forbearance and repayment plans, and short sales, totaled 87,000.
Fannie Mae and Freddie Mac own or guarantee 56 percent of outstanding mortgages, and about 84 percent of them are considered prime loans. The 151,600 foreclosure starts on prime borrowers in the first quarter of 2009 represented a 260 percent increase from
a year ago, while foreclosure starts on nonprime borrowers nearly doubled, to 92,200.
Completed foreclosure sales and third-party sales were also up 17 percent from the fourth quarter of 2008, to 41,800, despite a temporary suspension of foreclosure sales on owner-occupied properties in effect during parts of the quarter.
announcing the release of the latest
quarterly report on Fannie and Freddie's foreclosure prevention efforts, the Federal Housing Finance Agency emphasized a 57 percent increase in loan modifications from the fourth quarter of 2008 to the first quarter of 2009, to 37,300.
FHFA also noted that the Obama administration's Making Home Affordable loan modification and refinance programs were still in development in March, the final month covered in the report.
The percentage of loans 60 days or more past due, however, continued to climb, reaching 3.6 percent by the end of the first quarter, up from 3 percent the previous quarter and 1.5 percent a year ago. That compares with a 9.2 percent industry average, and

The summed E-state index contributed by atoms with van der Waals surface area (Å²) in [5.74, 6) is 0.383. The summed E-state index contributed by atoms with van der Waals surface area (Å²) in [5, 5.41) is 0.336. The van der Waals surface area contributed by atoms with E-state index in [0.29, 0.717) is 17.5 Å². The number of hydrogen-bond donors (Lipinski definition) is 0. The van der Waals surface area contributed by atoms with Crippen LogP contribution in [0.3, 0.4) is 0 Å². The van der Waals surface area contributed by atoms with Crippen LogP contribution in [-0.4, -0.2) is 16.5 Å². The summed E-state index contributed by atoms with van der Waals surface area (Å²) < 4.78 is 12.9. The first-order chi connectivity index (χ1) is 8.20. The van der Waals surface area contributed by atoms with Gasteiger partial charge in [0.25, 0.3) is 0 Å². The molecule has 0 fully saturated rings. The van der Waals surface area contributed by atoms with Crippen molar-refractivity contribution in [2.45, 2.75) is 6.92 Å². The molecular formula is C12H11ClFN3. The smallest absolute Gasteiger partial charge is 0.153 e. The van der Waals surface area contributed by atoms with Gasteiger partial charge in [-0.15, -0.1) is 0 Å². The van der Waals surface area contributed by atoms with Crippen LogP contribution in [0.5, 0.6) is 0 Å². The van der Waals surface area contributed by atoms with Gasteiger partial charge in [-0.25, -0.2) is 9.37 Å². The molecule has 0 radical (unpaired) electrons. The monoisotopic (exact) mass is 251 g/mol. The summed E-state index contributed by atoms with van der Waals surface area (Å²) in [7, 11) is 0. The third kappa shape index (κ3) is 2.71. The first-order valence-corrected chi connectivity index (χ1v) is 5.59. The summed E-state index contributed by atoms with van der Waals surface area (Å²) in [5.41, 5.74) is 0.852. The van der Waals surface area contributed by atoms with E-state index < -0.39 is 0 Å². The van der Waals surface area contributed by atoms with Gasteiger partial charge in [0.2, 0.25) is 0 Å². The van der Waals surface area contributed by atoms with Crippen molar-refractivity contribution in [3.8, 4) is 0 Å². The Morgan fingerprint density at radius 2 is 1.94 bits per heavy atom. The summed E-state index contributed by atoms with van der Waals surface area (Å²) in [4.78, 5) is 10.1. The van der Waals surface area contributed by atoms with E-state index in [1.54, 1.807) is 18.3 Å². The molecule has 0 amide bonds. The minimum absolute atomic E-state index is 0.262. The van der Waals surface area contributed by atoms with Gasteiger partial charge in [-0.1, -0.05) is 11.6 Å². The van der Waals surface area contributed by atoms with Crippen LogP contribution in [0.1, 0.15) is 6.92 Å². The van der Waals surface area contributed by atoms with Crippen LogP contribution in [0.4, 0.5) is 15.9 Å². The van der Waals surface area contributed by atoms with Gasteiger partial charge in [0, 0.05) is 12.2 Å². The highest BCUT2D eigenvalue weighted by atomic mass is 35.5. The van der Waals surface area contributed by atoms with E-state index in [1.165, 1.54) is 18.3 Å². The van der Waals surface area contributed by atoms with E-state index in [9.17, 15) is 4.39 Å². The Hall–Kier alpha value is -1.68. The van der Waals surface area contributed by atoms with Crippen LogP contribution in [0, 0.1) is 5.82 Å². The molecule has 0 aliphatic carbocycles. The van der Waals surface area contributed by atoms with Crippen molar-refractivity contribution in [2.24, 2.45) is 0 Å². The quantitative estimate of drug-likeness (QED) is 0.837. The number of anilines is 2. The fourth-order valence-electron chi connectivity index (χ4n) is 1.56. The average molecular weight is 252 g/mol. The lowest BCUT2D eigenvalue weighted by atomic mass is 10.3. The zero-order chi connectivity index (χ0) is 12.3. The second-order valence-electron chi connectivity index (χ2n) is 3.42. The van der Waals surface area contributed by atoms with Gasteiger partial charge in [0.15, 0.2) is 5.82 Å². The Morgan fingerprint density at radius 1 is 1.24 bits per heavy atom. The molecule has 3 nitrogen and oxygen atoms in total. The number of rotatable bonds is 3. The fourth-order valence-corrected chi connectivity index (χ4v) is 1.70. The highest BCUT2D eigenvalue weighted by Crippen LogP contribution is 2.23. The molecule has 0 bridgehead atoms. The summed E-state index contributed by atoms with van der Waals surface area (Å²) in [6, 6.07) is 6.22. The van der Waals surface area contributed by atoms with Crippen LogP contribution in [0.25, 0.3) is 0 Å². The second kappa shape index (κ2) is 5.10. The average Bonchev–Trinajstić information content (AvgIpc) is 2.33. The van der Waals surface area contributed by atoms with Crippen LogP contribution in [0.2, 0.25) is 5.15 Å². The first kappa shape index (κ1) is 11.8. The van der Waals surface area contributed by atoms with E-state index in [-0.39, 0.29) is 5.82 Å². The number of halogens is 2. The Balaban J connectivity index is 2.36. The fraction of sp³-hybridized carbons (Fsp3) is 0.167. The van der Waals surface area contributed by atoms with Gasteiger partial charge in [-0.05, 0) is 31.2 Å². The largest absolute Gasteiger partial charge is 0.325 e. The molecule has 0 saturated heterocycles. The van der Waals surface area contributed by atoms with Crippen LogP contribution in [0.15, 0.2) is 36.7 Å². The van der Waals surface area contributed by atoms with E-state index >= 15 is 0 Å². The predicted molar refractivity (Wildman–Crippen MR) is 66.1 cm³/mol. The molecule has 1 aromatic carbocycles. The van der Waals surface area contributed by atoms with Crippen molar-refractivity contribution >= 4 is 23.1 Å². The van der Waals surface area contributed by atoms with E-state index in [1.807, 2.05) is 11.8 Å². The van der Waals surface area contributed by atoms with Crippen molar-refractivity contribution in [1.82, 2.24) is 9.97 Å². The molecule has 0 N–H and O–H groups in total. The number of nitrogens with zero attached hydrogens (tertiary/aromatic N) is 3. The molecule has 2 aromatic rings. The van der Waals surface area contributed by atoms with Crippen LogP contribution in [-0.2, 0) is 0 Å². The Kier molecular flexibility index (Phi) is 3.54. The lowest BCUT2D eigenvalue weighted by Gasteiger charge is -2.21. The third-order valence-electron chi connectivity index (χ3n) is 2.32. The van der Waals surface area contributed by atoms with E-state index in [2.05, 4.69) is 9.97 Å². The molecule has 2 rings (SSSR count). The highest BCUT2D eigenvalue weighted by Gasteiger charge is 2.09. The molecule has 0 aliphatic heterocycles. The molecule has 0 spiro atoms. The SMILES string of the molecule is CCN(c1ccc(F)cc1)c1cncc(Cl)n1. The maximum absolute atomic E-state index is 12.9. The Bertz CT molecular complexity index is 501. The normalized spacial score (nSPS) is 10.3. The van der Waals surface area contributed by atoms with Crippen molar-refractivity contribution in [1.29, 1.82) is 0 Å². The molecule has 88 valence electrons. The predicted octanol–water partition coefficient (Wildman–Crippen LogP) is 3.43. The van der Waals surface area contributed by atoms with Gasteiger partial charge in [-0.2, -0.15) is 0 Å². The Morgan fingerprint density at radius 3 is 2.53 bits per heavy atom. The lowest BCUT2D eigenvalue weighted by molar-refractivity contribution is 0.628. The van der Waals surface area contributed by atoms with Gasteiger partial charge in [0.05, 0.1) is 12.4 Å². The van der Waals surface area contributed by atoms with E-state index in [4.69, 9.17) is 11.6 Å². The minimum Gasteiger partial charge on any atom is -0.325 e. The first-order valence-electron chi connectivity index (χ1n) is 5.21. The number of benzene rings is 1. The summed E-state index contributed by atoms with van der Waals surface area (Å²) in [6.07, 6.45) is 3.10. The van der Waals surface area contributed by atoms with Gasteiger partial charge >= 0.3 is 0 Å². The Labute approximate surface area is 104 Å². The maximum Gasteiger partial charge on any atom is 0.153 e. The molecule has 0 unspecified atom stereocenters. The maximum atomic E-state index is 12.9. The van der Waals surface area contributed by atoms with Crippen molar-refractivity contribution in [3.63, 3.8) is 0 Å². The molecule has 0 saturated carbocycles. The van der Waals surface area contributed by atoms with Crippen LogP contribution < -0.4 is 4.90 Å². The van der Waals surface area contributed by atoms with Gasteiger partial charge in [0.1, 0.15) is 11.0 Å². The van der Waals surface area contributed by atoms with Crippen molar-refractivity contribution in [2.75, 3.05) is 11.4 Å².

10.2 percent for loans backed by the Federal Housing Administration (FHA). The report said 9.7 percent of Fannie and Freddie's nonprime loans were delinquent by 60 days or more. And the delinquency rate of prime loans has more than doubled in the last year,
reaching 2.5 percent.
By the end of March, 1.1 million loans owned or guaranteed by Fannie and Freddie were late by 60 days or more, a 19 percent increase from the end of 2008.
The performance of mortgages modified by the 3,000 loan servicers employed by Fannie Mae and Freddie Mac was also an area of concern. The percentage of loans current six months after modification fell from 43 percent to 37 percent.
FHFA expects that more recent loan modifications will perform better, since 83 percent of loans modifications completed in the first quarter of 2009 resulted in lower payments for borrowers, compared with 16 percent in the first quarter of 2008.
Fannie and Freddie's loan servicers also managed to boost the number of short sales by 31 percent from quarter to quarter and by 353 percent from a year ago. The number of short sales -- 8,054 -- represented less than one-tenth of foreclosure-prevention
Last month, the Obama administration announced an expansion of the Making Home Affordable program to provide incentives for borrowers and loan servicers to engage in short sales and deeds-in-lieu of foreclosure.